Silver said his best guess is that the next NBA season starts in January with a goal of a standard 82-game schedule and playoffs. A schedule has not been released.

In normal NBA seasons that start in late October, the regular season runs to mid-April and the NBA Finals into mid-June.

The Tokyo Olympic Opening Ceremony is July 23. If an NBA season is pushed back two or three months to a January start, and the schedule is not condensed, the Olympics would start while the NBA playoffs are happening.

The current NBA season is in the conference finals phase in an Orlando-area bubble after a four-month stoppage due to the coronavirus pandemic.

“It is a factor in our planning,” Silver said of the Olympics. “It would be tough for us to make a decision in January based on the Olympics happening on schedule when that’s so unclear.”

The NBA has participated in every Olympics since the 1992 Barcelona Games. Monday was the 29th anniversary of the announcement of the first 10 members of the original Dream Team on an NBC selection show (hosted by Costas).

Before the NBA era, U.S. Olympic men’s basketball teams consisted of college players.

MORE: When Michael Jordan lost in wheelchair basketball to Paralympian

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2020 French Open TV, live stream schedule

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Rafael Nadal and Serena Williams can each tie Grand Slam singles titles records at the French Open, with daily live coverage among NBC Sports, Peacock and Tennis Channel.

NBC coverage starts Sunday with first-round action at Roland Garros, its 38th straight year covering the event. Tennis Channel airs the majority of weekday coverage. Peacock, NBC Universal’s new streaming service, has middle weekend broadcasts.

All NBC TV coverage alo streams on NBCSports.com/live and the NBC Sports app.

Nadal is the primary men’s storyline, favored to tie Roger Federer‘s male record of 20 major titles and extend his own record of 12 French Open crowns. Federer is absent after knee operations earlier this year.

The Spaniard’s primary competition is top-ranked Novak Djokovic, the 2016 French Open champion whose only defeat in 2020 was a U.S. Open default for hitting a ball that struck a linesperson in the throat.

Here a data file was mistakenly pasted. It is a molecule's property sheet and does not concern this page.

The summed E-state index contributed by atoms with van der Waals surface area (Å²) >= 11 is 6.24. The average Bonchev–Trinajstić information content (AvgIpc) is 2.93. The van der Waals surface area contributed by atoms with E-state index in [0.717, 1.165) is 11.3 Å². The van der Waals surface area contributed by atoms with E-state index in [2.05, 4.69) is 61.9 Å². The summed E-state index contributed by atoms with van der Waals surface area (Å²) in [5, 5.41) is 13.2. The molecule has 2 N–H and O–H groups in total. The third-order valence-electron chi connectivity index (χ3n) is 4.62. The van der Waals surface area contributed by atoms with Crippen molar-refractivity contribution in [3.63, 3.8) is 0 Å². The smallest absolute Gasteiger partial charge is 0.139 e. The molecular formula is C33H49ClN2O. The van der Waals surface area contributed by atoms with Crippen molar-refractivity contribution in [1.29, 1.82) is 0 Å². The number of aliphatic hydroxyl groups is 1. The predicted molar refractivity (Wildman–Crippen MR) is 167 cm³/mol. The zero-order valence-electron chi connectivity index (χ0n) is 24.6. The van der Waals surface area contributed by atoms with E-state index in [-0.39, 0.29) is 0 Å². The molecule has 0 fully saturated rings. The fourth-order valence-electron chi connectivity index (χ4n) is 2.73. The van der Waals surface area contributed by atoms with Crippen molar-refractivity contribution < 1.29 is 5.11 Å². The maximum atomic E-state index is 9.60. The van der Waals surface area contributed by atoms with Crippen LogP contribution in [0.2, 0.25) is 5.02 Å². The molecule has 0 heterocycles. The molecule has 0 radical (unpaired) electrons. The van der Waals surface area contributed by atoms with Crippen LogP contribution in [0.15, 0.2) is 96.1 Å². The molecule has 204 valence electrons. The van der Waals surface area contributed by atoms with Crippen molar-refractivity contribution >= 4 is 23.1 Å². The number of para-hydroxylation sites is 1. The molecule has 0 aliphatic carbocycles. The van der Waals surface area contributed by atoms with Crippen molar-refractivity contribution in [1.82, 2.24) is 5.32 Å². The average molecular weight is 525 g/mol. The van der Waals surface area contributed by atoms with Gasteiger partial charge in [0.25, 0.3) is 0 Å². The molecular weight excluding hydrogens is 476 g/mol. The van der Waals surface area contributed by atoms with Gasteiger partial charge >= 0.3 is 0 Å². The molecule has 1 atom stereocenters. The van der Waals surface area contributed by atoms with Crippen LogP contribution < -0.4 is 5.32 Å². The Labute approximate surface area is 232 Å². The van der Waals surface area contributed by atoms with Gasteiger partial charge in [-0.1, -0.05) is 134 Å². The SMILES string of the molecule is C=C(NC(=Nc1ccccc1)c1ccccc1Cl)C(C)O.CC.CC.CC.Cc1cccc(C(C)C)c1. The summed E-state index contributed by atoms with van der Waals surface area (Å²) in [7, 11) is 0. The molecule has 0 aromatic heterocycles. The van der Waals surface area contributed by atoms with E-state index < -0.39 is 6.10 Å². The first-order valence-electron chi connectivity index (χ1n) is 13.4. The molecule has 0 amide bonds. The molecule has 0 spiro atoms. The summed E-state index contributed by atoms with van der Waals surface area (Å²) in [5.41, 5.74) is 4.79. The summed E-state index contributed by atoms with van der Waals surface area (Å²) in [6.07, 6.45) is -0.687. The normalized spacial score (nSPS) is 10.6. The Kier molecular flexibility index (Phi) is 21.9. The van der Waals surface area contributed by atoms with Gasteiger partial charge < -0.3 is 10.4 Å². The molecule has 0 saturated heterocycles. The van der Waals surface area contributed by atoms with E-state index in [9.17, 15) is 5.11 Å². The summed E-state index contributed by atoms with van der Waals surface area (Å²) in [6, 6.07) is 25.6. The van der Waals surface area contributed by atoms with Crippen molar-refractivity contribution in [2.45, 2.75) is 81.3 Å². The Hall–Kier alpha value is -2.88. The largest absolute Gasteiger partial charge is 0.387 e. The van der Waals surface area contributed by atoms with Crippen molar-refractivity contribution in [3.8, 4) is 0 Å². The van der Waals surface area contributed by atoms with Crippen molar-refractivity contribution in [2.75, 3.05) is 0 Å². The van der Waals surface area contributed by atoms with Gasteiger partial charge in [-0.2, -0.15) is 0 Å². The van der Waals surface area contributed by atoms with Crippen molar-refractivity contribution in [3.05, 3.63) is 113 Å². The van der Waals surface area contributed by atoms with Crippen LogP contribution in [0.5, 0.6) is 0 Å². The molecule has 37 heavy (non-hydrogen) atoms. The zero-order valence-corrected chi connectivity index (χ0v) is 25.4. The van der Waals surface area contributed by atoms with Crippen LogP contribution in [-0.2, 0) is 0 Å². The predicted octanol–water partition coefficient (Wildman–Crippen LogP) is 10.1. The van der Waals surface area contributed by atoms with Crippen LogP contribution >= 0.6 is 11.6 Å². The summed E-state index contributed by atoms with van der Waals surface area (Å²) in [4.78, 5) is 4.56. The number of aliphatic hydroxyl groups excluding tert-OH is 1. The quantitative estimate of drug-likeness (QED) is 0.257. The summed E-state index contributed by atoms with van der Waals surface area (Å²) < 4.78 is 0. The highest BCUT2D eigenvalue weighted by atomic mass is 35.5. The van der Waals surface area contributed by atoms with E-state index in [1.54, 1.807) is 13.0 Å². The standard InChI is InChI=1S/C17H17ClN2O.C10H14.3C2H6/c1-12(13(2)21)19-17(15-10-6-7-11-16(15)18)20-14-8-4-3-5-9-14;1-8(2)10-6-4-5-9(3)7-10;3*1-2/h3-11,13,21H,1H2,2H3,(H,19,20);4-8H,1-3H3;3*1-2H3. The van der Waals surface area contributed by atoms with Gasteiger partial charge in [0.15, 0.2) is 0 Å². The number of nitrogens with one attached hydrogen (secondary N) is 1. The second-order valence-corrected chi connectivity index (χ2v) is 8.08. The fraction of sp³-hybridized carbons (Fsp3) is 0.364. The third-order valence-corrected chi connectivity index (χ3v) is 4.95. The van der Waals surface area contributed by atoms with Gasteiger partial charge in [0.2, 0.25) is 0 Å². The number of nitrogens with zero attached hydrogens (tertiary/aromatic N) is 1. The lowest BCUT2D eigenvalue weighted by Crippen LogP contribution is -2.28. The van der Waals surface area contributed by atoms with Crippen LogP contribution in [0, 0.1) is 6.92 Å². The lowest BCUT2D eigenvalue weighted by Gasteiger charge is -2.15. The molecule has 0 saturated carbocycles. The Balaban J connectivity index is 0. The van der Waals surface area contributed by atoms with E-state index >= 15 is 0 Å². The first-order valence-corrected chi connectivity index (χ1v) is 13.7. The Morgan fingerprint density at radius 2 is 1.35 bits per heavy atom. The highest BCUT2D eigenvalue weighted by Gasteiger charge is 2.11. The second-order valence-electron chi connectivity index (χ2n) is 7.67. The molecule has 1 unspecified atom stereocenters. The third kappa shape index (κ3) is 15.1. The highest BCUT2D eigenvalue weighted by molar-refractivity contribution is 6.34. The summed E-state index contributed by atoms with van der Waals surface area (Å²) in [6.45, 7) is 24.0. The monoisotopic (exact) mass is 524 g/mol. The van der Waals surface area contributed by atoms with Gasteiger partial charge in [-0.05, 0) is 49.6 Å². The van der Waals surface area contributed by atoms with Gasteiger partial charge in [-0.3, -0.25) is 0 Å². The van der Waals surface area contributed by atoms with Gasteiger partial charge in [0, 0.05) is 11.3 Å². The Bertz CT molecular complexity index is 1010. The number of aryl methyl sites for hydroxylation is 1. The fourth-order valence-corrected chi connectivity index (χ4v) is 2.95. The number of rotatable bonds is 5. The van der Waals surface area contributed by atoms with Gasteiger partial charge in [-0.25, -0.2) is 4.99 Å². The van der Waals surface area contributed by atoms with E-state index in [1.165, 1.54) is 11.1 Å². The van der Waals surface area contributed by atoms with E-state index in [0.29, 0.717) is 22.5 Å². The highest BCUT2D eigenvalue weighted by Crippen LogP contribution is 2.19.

Williams bids again to match the overall Grand Slam singles mark of 24 held by Australian Margaret Court. Williams, a three-time French Open champion, lost in the third and fourth round the last two years and is coming off a U.S. Open semifinal exit.

The women’s field is led by 2018 champion Simona Halep but lacks defending champion Ash Barty of Australia, not traveling due to the coronavirus pandemic. Also out: U.S. Open winner Naomi Osaka, citing a sore hamstring and tight turnaround from prevailing in New York two weeks ago.

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MORE: How Jay-Z, Beyonce helped Naomi Osaka come out of her shell

French Open TV Schedule

Date Time (ET) Network Round
Sunday, Sept. 27 5 a.m.-3 p.m. Tennis Channel First Round
12-3 p.m. NBC
Monday, Sept. 28 5 a.m.-3 p.m. Tennis Channel First Round
Tuesday, Sept. 29 5 a.m.-3 p.m. Tennis Channel First Round
Wednesday, Sept. 30 5 a.m.-3 p.m. Tennis Channel Second Round
Thursday, Oct. 1 5 a.m.-3 p.m. Tennis Channel Second Round
Friday, Oct. 2 5 a.m.-3 p.m. Tennis Channel Third Round
Saturday, Oct. 3 5 a.m.-12 p.m. Tennis Channel Third Round
11 a.m. Peacock
Sunday, Oct. 4 5 a.m.-12 p.m. Tennis Channel Fourth Round
11 a.m. Peacock
Monday, Oct. 5 5 a.m.-3 p.m. Tennis Channel Fourth Round
11 a.m. Peacock
Tuesday, Oct. 6 6 a.m.-4:30 p.m. Tennis Channel Quarterfinals
Wednesday, Oct. 7 6 a.m.-4:30 p.m. Tennis Channel Quarterfinals
Thursday, Oct. 8 5 a.m.-2 p.m. Tennis Channel Women’s Semis
11 a.m. NBC, NBCSN
Friday, Oct. 9 5 a.m.-4 p.m. Tennis Channel Men’s Semis
11 a.m. NBC, NBCSN
Saturday, Oct. 10 9 a.m. NBC Women’s Final
Sunday, Oct. 11 9 a.m. NBC Men’s Final